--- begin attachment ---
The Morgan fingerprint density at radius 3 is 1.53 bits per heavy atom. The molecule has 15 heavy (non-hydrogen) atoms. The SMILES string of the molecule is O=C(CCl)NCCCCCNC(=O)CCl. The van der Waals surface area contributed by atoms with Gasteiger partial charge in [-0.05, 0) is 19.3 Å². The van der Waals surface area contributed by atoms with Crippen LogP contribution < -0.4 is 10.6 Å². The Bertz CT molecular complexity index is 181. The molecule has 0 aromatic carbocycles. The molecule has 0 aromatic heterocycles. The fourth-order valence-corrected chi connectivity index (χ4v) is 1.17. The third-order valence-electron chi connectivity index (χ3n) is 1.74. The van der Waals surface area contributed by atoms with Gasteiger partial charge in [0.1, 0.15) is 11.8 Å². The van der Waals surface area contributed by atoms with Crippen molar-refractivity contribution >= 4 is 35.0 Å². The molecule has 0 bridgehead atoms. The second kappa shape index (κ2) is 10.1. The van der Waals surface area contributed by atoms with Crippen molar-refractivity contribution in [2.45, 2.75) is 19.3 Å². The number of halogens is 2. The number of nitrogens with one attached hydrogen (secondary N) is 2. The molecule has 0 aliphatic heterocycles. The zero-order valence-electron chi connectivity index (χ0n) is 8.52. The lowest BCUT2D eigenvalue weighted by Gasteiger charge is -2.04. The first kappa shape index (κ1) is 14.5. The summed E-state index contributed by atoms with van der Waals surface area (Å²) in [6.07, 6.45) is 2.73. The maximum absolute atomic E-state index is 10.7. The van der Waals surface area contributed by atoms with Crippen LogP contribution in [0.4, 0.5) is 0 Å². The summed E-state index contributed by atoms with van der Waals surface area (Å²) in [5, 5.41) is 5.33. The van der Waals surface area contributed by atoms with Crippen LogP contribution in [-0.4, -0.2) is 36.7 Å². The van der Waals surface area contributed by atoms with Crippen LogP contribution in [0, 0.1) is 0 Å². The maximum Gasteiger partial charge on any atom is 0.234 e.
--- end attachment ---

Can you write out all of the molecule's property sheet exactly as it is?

The Morgan fingerprint density at radius 3 is 1.53 bits per heavy atom. The molecule has 15 heavy (non-hydrogen) atoms. The SMILES string of the molecule is O=C(CCl)NCCCCCNC(=O)CCl. The van der Waals surface area contributed by atoms with Gasteiger partial charge in [-0.05, 0) is 19.3 Å². The van der Waals surface area contributed by atoms with Crippen LogP contribution < -0.4 is 10.6 Å². The Bertz CT molecular complexity index is 181. The molecule has 0 aromatic carbocycles. The molecule has 0 aromatic heterocycles. The fourth-order valence-corrected chi connectivity index (χ4v) is 1.17. The third-order valence-electron chi connectivity index (χ3n) is 1.74. The van der Waals surface area contributed by atoms with Gasteiger partial charge in [0.1, 0.15) is 11.8 Å². The van der Waals surface area contributed by atoms with Crippen molar-refractivity contribution >= 4 is 35.0 Å². The molecule has 0 bridgehead atoms. The second kappa shape index (κ2) is 10.1. The van der Waals surface area contributed by atoms with Crippen molar-refractivity contribution in [2.45, 2.75) is 19.3 Å². The number of halogens is 2. The number of nitrogens with one attached hydrogen (secondary N) is 2. The molecule has 0 aliphatic heterocycles. The zero-order valence-electron chi connectivity index (χ0n) is 8.52. The lowest BCUT2D eigenvalue weighted by Gasteiger charge is -2.04. The first kappa shape index (κ1) is 14.5. The summed E-state index contributed by atoms with van der Waals surface area (Å²) in [6.07, 6.45) is 2.73. The maximum absolute atomic E-state index is 10.7. The van der Waals surface area contributed by atoms with Crippen LogP contribution in [0.4, 0.5) is 0 Å². The summed E-state index contributed by atoms with van der Waals surface area (Å²) in [5, 5.41) is 5.33. The van der Waals surface area contributed by atoms with Crippen LogP contribution in [-0.4, -0.2) is 36.7 Å². The van der Waals surface area contributed by atoms with Crippen LogP contribution in [0, 0.1) is 0 Å². The maximum Gasteiger partial charge on any atom is 0.234 e.